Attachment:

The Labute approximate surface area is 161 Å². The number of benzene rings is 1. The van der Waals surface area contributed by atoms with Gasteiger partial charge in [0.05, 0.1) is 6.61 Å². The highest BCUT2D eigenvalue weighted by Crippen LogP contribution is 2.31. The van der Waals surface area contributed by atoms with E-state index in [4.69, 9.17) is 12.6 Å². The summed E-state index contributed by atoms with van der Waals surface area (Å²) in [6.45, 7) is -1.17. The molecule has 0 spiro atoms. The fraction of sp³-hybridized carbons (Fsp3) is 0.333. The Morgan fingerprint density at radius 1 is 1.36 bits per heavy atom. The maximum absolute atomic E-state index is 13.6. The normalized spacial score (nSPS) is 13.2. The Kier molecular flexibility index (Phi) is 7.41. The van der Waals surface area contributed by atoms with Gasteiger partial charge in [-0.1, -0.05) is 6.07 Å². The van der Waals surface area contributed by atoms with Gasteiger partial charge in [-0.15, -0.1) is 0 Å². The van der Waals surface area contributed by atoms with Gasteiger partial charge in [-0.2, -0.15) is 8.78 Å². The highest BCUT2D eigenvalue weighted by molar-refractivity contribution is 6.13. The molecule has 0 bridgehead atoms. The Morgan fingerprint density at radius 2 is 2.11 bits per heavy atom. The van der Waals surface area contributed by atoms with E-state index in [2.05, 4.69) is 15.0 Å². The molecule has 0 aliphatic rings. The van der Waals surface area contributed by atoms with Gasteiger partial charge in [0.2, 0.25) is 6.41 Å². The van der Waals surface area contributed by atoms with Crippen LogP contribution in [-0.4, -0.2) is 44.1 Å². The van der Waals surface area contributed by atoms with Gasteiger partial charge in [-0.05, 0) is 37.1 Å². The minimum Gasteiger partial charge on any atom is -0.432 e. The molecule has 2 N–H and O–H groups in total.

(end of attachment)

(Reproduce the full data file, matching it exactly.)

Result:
The Labute approximate surface area is 161 Å². The number of benzene rings is 1. The van der Waals surface area contributed by atoms with Gasteiger partial charge in [0.05, 0.1) is 6.61 Å². The highest BCUT2D eigenvalue weighted by Crippen LogP contribution is 2.31. The van der Waals surface area contributed by atoms with E-state index in [4.69, 9.17) is 12.6 Å². The summed E-state index contributed by atoms with van der Waals surface area (Å²) in [6.45, 7) is -1.17. The molecule has 0 spiro atoms. The fraction of sp³-hybridized carbons (Fsp3) is 0.333. The Morgan fingerprint density at radius 1 is 1.36 bits per heavy atom. The maximum absolute atomic E-state index is 13.6. The normalized spacial score (nSPS) is 13.2. The Kier molecular flexibility index (Phi) is 7.41. The van der Waals surface area contributed by atoms with Gasteiger partial charge in [-0.1, -0.05) is 6.07 Å². The van der Waals surface area contributed by atoms with Gasteiger partial charge in [-0.15, -0.1) is 0 Å². The van der Waals surface area contributed by atoms with Gasteiger partial charge in [-0.2, -0.15) is 8.78 Å². The highest BCUT2D eigenvalue weighted by molar-refractivity contribution is 6.13. The molecule has 0 bridgehead atoms. The Morgan fingerprint density at radius 2 is 2.11 bits per heavy atom. The van der Waals surface area contributed by atoms with E-state index in [2.05, 4.69) is 15.0 Å². The molecule has 0 aliphatic rings. The van der Waals surface area contributed by atoms with Gasteiger partial charge in [0.2, 0.25) is 6.41 Å². The van der Waals surface area contributed by atoms with Crippen LogP contribution in [-0.4, -0.2) is 44.1 Å². The van der Waals surface area contributed by atoms with Gasteiger partial charge in [-0.05, 0) is 37.1 Å². The minimum Gasteiger partial charge on any atom is -0.432 e. The molecule has 2 N–H and O–H groups in total.